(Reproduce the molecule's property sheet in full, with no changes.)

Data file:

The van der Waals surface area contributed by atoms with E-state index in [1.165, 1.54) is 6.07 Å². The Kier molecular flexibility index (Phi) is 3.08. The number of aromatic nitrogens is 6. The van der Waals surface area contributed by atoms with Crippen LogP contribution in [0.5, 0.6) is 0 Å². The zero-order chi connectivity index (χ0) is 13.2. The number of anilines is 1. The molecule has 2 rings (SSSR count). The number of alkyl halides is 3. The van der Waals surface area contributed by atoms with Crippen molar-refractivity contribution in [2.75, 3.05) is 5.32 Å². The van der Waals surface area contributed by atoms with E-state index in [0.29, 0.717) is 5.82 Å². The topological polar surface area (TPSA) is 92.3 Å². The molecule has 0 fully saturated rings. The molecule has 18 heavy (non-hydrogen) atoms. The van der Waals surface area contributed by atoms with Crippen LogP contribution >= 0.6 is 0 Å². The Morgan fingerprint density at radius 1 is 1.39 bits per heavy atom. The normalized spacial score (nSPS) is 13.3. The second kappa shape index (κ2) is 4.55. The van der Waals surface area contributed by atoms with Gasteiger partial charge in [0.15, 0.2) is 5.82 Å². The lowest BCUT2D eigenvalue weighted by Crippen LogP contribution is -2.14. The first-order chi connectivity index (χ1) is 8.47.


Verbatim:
The van der Waals surface area contributed by atoms with E-state index in [1.165, 1.54) is 6.07 Å². The Kier molecular flexibility index (Phi) is 3.08. The number of aromatic nitrogens is 6. The van der Waals surface area contributed by atoms with Crippen LogP contribution in [0.5, 0.6) is 0 Å². The zero-order chi connectivity index (χ0) is 13.2. The number of anilines is 1. The molecule has 2 rings (SSSR count). The number of alkyl halides is 3. The van der Waals surface area contributed by atoms with Crippen molar-refractivity contribution in [2.75, 3.05) is 5.32 Å². The van der Waals surface area contributed by atoms with E-state index in [0.29, 0.717) is 5.82 Å². The topological polar surface area (TPSA) is 92.3 Å². The molecule has 0 fully saturated rings. The molecule has 18 heavy (non-hydrogen) atoms. The van der Waals surface area contributed by atoms with Crippen LogP contribution >= 0.6 is 0 Å². The Morgan fingerprint density at radius 1 is 1.39 bits per heavy atom. The normalized spacial score (nSPS) is 13.3. The second kappa shape index (κ2) is 4.55. The van der Waals surface area contributed by atoms with Gasteiger partial charge in [0.15, 0.2) is 5.82 Å². The lowest BCUT2D eigenvalue weighted by Crippen LogP contribution is -2.14. The first-order chi connectivity index (χ1) is 8.47.